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Reveal the Relationship

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>> Hello, it's great to be with you again. The material in this lecture centers around very important truth of the emotional eating puzzle. The fact that your clients don't live in bubbles. Granted, some of them will be more social than others. Some will be introverts and some will be extroverts. Some will have a very busy social calendar, and some won't. Though you might see more clients who don't, especially if they're really struggling with emotional eating because as you might recall, emotional eating can fuel isolation. However, all clients will, at some point, eat with other people, and it will likely be a difficult area for them to navigate. Revealing the relationship takes confidence. By sharing with people that you're changing your way of eating, you're letting them in on the fact that you struggle with it. Many emotional eaters are secretive with their habits, so exposing this vulnerability can feel terrifying. Clients might want to change, but might still feel ambivalent about giving up certain foods or habits that they enjoy or that bring them familiarity and safety. Therefore, they might feel uneasy about announcing their commitment because declaring it out loud and revealing it means that they now really have to commit to it. This can create a sense of accountability that's motivated by fear or extrinsic motivation. For example, "Now everyone's going to be looking at what I eat. What if I fail? Now I'm failing publicly, and people are judging me." This type of thinking could motivate a person to keep quiet about what they're doing. How do clients move past these feelings? Luckily, our focus today is on how you can support them with this. In particular, how you can help them drop clear boundaries around food and reveal their shifting food relationships with others. Setting boundaries requires courage, but using them with others requires more courage. However, honoring and respecting personal boundaries around food with other people is an important part of healing food relationships. Not only does it empower your clients, it can also help them nourish their relationships. This is because it helps them respect other people's boundaries. Yet again, how we do one thing is how we do everything. Building boundaries goes beyond food and it can motivate a domino effect of positive change. To quote Brené Brown, "When we fail to set boundaries and hold people accountable, we feel used and mistreated." This is why we sometimes attack who they are which is far more hurtful than addressing a behavior or a choice. We do this with others and with ourselves. When we don't have boundaries around our actions, we might judge ourselves because we feel like we aren't in control of our own lives. For example, we might think of ourselves as weak or pushovers. As an Integrative Nutrition Health Coach, you can strategize with clients on how to reveal their new food relationships in social situations that might trigger emotional eating. In other words, you can help them navigate how to respect the revised relationships with food, the mindsets and habits they work on during the coaching process with you, when eating with family, friends, and others. This can take time and it can feel very vulnerable. Have you ever seen a magazine with photos of celebrities going out in public with transformed bodies for the first time? Many of them remain very private about life changes for a long time as it can feel vulnerable and can also make waves. Many of your clients might feel uncertain about how to navigate emotional eating triggers. They also might be afraid to make waves with new eating habits that they think draw attention to themselves. Have you ever made changes that you felt uncomfortable revealing to others? How did it make you feel? How did you navigate that? Grab your journal, pause the video, and think on that idea. Did you come up with anything that might help you coach clients around this? Relationships nourish us and they're an important part of not using food for a purpose, plus, practically speaking, we have to eat with others sometimes. However, your clients might eat with people who don't understand their goals or their new boundaries. Their family members or friends might not like the changes they see. Change can be hard, plus seeing the changes your client is making might highlight their own perceived shortcomings. They might feel affected by the changes. For example, if the family had a tradition of eating pizza on Friday nights, and now your client is choosing other food options. Clients might even receive hurtful comments. In other words, your clients might face many challenges to their new personal boundaries around food, challenges that you might very well have faced yourself. While we're sometimes quick to draw other boundaries, such as personal space, and topics of conversation that make us uncomfortable, when it comes to food, we're often much quicker to not honor our personal boundaries. We decide to give into celebration and overindulgence on sweets. We joined the late night snacking party or we order an unsatisfying salad for lunch just because everyone else is. As always, there are many factors at play, factors that often contradict one another. For example, eating with others can motivate positive food relationships, while social isolation can motivate emotional eating. And we often change our eating habits when we eat with others. But this also depends on the situation. Studies show that men might eat more when eating with women, but not with men. However, while women often don't eat more when eating with men, drinking more alcohol can increase the amount that they consume. As an Integrative Nutrition Health Coach, you can help clients navigate potential challenges and help them honor their personal boundaries around food. Now as with other areas of coaching, you might be looking forward to a laundry list of strategies and methods to better prepare you. But as you also know, we're not here to spoon feed you because you're all unique individuals with different approaches, and your clients are all unique individuals with different needs and challenges. For today, I want to highlight three broad guideposts for coaching around this. Have your journal handy as you'll be interacting with this material as we go. Maintain neutrality and non-judgment. As a coach, you want to model these with respect to your clients' mindsets and behaviors, as well as the boundaries they choose to build. You can help guide them and illuminate alternate perspectives, but it's ultimately up to them. Coaching with neutrality and non-judgment creates a safe space for clients to practice sharing vulnerable emotions that they haven't shared with others, as well as emotions that social eating brings up for them, which have likely perpetuated unhelpful coping strategies, like using food. Modeling neutrality and non-judgment helps foster these mindsets in your clients. These are helpful mindsets to return to when they feel challenged in social situations that trigger maladaptive eating habits. Can you think of some reasons why this is the case? Grab your journal, pause the video, and write down some ideas. What did you come up with? Here are a few ideas. Maintaining a neutral and nonjudgmental mindset can help clients explain their food boundaries to others using nonthreatening language. People will likely ask the reasons behind habit changes, and you can help clients practice possible responses. Practicing non-judgment with regard to their own eating habits serves as a form of self-nourishment, so that clients are less likely to cope with food when they feel stressed in social situations. And neutrality can take the focus away from the food itself so that clients focus more on social connection. I'm sure you came up with some valuable insights of your own, and I encourage you to share them in the Facebook group. Let's move on to the next coaching guidepost. Help clients cope ahead. Coping ahead is a very helpful component of coaching. After all, you want clients to feel confident knowing that they have the tools they need. You want to help them make the most of their particular circumstances based on their experiences. Coping ahead means considering possible triggers and social dynamics that cause discomfort and motivate mindless eating or using food to cope. Do you remember the Food Factors handout from earlier in the course? This handout explores possible triggers and stressors that motivate unhelpful eating mindsets and habits, and you can still access it in your Learning Center. In this module, we include a handout called Social Eating Strategies that provide suggestions, as well as space for clients to create their own strategies for coping ahead. Before you take a look at that, take a moment now to think for yourself. Our credibility as Integrative Nutrition Health Coaches lies in our own stories of personal change, doesn't it? We're living proof in the possibility of moving forward towards goals. Grab your journal, pause the video, and write down a few ways that you have used coping ahead around social eating in your own life. See that? You have so much to offer clients. Coping ahead decreases vulnerability to triggers and it relates to setting clear boundaries. Clients have a plan and they're clear and firm about that. They are in charge. This relates to the last guidepost for today. Empower, empower, empower. And here we are, one more time, empowerment. This is probably the most valuable piece. The more you can empower clients to nourish themselves by tuning in and respecting their personal boundaries around food, the more confident they'll feel sharing them with others or not if they don't feel ready yet. And the greater the possibility they'll receive nourishment beyond food. I know you have some ideas of your own, so let me first empower you by giving you a few minutes to write down your own ideas. Pause the video now, and write down some coaching strategies that can empower clients around social eating. Now let me ask you this, have you tried any of those strategies yourself? Again, your credibility stems from your experiences with change. Let me list a few more empowering ideas for your coaching toolkit. You can remind clients that they don't need approval or validation from others, and you can validate them to boost their confidence. You can encourage them to practice assertiveness and you can practice this with them. You can help them continually connect to the why behind their bio-individual boundaries, such as "I'm helping myself. I'm committing to myself. I'm connecting to my values. I'm focusing on myself, rather than always needing to please others. And I'm empowering myself around food, which will empower me in other areas." And you can continually remind them that they don't have to reveal anything if they're not comfortable with or ready to reveal. You can empower clients by helping them with clarity and you can empower them by helping them feel prepared to navigate possible challenges. Finally, you can remind them that they decide when and with whom to share their food boundaries. As someone once told me, there's no timeline for your life. Have I sold you on empowerment yet? Okay, let's review and put it all together. Throughout this course, we've talked a lot about connections between food and relationships. We've highlighted the importance of social connection and connecting with others through food in nourishing ways. However, while many people value the connecting quality of food, many people struggle to eat with others due to shame of personal eating habits, fear of judgment, fear of inability to stick to self-prescribed boundaries whether helpful or not, and difficulty focusing beyond the food itself. But we humans, like many animals thrive on connection. As an Integrative Nutrition Health Coach, you can help clients honor their personal boundaries around food in ways that help them focus beyond the food to the people they eat with. This feels self-empowerment and it nourishes relationships by helping them respect other people's boundaries and thus nourish their relationships. Just like revealing other personal changes, revealing new food relationships can feel vulnerable. Three broad guideposts you can use in coaching are to maintain neutrality and non-judgment, help clients cope ahead, and empower, empower, empower. We included several done-for-you handouts and your Learning Center for you to use with clients, so take a look at those. We're also asking you to send out this material by practicing high-mileage questions about food boundaries. And as always, keep sharing in the Facebook group. Thanks for joining me, and I'll see you back here again soon.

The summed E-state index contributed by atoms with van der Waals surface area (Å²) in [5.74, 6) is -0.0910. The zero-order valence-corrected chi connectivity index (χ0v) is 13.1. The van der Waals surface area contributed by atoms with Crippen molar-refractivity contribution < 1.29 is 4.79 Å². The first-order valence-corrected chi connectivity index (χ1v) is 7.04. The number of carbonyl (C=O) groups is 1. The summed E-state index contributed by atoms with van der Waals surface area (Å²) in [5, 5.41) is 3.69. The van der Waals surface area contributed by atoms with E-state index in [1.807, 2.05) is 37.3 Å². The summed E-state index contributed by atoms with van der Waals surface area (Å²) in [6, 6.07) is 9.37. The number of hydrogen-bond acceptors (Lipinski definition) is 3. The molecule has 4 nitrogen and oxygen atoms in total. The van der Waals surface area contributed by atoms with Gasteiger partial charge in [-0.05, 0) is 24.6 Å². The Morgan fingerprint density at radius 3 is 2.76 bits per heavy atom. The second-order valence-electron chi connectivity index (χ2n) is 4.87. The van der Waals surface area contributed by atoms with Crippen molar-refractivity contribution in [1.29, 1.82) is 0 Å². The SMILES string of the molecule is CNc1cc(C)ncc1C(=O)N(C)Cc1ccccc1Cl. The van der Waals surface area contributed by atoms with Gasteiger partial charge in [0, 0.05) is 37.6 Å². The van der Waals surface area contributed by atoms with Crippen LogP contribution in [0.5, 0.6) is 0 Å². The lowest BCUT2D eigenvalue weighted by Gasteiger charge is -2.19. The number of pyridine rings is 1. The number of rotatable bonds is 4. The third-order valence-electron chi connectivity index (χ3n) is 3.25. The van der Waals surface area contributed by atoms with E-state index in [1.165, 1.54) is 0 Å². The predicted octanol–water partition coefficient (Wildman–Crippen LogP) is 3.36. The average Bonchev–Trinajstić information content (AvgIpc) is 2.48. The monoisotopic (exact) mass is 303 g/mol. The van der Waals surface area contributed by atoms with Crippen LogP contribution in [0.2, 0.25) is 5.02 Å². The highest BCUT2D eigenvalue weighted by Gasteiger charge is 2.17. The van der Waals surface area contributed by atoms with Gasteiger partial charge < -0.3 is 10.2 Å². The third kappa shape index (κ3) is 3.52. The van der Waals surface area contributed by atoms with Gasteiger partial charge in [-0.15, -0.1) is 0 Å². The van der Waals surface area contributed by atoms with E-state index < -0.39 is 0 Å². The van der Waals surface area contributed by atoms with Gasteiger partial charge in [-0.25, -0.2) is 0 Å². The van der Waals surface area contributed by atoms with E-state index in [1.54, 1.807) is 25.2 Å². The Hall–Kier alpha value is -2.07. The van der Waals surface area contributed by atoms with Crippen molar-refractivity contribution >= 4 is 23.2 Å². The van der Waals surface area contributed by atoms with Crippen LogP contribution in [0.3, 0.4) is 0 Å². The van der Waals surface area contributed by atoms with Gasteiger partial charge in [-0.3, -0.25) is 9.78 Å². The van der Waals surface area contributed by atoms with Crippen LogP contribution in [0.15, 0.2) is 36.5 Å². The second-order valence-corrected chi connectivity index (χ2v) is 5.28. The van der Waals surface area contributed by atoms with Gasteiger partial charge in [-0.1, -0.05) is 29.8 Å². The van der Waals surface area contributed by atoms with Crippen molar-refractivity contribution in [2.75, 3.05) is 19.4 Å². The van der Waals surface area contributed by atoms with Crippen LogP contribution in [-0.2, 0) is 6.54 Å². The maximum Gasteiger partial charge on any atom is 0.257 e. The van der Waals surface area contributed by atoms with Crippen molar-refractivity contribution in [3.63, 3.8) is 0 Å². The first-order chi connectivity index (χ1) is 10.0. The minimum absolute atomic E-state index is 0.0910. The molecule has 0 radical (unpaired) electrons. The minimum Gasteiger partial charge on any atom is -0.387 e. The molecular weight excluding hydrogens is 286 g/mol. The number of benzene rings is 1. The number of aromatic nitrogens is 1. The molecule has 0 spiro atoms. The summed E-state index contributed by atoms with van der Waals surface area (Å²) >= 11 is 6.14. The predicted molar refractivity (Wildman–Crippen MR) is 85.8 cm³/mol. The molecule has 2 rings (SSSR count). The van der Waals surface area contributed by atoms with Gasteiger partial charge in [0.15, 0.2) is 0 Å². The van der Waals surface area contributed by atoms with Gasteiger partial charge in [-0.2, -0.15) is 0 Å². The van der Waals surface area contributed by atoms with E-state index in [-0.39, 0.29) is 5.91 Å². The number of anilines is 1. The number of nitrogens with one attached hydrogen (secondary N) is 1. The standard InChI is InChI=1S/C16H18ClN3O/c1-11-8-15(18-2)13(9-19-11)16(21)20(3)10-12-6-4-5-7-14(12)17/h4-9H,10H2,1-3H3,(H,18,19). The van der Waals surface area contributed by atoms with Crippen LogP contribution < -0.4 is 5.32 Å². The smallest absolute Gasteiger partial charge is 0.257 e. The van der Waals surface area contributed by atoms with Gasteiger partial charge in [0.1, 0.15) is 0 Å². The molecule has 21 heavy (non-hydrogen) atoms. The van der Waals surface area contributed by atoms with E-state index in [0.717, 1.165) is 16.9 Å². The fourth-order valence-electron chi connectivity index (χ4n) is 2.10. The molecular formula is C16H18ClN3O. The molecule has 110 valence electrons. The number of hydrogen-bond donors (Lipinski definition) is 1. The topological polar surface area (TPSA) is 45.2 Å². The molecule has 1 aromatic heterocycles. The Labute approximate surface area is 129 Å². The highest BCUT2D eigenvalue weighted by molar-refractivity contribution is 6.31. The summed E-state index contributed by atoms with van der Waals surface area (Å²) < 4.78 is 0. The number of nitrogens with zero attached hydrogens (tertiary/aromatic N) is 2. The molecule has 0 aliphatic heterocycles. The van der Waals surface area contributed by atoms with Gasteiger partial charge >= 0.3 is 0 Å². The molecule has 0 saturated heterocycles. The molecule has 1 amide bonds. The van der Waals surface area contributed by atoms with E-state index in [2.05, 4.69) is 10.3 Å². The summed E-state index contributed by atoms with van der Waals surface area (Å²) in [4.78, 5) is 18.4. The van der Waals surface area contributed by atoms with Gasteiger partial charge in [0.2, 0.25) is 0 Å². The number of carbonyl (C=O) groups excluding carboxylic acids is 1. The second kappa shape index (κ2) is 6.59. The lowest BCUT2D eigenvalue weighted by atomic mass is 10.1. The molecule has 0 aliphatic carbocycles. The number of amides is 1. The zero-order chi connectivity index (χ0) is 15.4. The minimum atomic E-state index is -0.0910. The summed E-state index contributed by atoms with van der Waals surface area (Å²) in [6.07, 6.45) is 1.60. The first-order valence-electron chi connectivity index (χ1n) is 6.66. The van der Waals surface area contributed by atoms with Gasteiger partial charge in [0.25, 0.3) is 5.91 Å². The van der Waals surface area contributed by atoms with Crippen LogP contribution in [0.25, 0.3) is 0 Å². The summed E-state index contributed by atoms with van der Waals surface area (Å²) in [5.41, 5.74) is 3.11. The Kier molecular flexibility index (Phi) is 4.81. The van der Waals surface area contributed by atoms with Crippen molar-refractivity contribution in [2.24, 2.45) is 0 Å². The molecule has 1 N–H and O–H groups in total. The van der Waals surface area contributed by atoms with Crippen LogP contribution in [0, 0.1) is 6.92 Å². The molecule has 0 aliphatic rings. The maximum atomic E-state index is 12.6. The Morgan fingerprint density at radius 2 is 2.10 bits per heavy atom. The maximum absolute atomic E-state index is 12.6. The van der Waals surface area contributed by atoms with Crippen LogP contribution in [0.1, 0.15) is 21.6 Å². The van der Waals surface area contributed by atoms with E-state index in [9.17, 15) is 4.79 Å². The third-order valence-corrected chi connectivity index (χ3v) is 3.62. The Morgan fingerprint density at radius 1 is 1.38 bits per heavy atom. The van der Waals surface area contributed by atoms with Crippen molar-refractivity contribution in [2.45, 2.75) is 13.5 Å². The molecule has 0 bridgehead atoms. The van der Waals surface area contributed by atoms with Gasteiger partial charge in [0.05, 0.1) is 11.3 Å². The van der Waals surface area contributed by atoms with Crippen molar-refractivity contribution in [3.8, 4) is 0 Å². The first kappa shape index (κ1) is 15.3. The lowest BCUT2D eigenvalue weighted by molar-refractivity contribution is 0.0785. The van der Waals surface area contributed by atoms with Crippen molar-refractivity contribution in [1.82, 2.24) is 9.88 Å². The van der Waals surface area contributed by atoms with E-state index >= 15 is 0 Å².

Video Details

Duration: 14 minutes and 40 seconds
Country: United States
Language: English
License: Dotsub - Standard License
Genre: None
Views: 6
Posted by: integrativenutrition on Mar 14, 2019

Reveal the Relationship